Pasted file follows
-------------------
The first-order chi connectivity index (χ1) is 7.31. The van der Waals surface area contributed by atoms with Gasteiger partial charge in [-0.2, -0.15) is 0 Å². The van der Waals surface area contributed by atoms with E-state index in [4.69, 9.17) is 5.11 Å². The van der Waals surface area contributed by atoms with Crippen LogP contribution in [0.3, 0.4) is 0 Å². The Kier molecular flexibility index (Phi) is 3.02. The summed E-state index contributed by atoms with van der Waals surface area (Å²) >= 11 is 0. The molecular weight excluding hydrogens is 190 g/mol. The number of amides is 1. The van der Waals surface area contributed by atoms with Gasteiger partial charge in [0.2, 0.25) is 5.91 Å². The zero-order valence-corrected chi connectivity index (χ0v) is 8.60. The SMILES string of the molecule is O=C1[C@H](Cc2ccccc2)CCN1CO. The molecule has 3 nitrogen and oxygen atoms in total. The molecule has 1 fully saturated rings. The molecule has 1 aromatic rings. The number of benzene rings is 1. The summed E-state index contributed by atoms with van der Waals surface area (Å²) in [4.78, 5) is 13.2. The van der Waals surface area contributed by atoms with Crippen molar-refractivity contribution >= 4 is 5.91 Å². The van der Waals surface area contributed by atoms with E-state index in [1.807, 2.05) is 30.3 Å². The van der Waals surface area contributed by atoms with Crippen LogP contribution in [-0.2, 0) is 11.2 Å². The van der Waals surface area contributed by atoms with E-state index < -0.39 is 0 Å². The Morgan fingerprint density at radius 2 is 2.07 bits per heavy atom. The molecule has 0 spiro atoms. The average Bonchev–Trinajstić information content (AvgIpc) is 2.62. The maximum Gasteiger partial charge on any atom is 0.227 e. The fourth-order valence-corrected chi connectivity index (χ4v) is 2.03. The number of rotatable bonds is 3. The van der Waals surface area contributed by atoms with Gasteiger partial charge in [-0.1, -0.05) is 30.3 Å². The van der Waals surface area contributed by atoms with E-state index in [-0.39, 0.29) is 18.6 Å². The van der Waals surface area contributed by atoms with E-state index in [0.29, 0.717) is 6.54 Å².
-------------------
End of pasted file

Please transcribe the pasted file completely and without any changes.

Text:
The first-order chi connectivity index (χ1) is 7.31. The van der Waals surface area contributed by atoms with Gasteiger partial charge in [-0.2, -0.15) is 0 Å². The van der Waals surface area contributed by atoms with E-state index in [4.69, 9.17) is 5.11 Å². The van der Waals surface area contributed by atoms with Crippen LogP contribution in [0.3, 0.4) is 0 Å². The Kier molecular flexibility index (Phi) is 3.02. The summed E-state index contributed by atoms with van der Waals surface area (Å²) >= 11 is 0. The molecular weight excluding hydrogens is 190 g/mol. The number of amides is 1. The van der Waals surface area contributed by atoms with Gasteiger partial charge in [0.2, 0.25) is 5.91 Å². The zero-order valence-corrected chi connectivity index (χ0v) is 8.60. The SMILES string of the molecule is O=C1[C@H](Cc2ccccc2)CCN1CO. The molecule has 3 nitrogen and oxygen atoms in total. The molecule has 1 fully saturated rings. The molecule has 1 aromatic rings. The number of benzene rings is 1. The summed E-state index contributed by atoms with van der Waals surface area (Å²) in [4.78, 5) is 13.2. The van der Waals surface area contributed by atoms with Crippen molar-refractivity contribution >= 4 is 5.91 Å². The van der Waals surface area contributed by atoms with E-state index in [1.807, 2.05) is 30.3 Å². The van der Waals surface area contributed by atoms with Crippen LogP contribution in [-0.2, 0) is 11.2 Å². The van der Waals surface area contributed by atoms with E-state index < -0.39 is 0 Å². The Morgan fingerprint density at radius 2 is 2.07 bits per heavy atom. The molecule has 0 spiro atoms. The average Bonchev–Trinajstić information content (AvgIpc) is 2.62. The maximum Gasteiger partial charge on any atom is 0.227 e. The fourth-order valence-corrected chi connectivity index (χ4v) is 2.03. The number of rotatable bonds is 3. The van der Waals surface area contributed by atoms with Gasteiger partial charge in [-0.1, -0.05) is 30.3 Å². The van der Waals surface area contributed by atoms with E-state index in [-0.39, 0.29) is 18.6 Å². The van der Waals surface area contributed by atoms with E-state index in [0.29, 0.717) is 6.54 Å².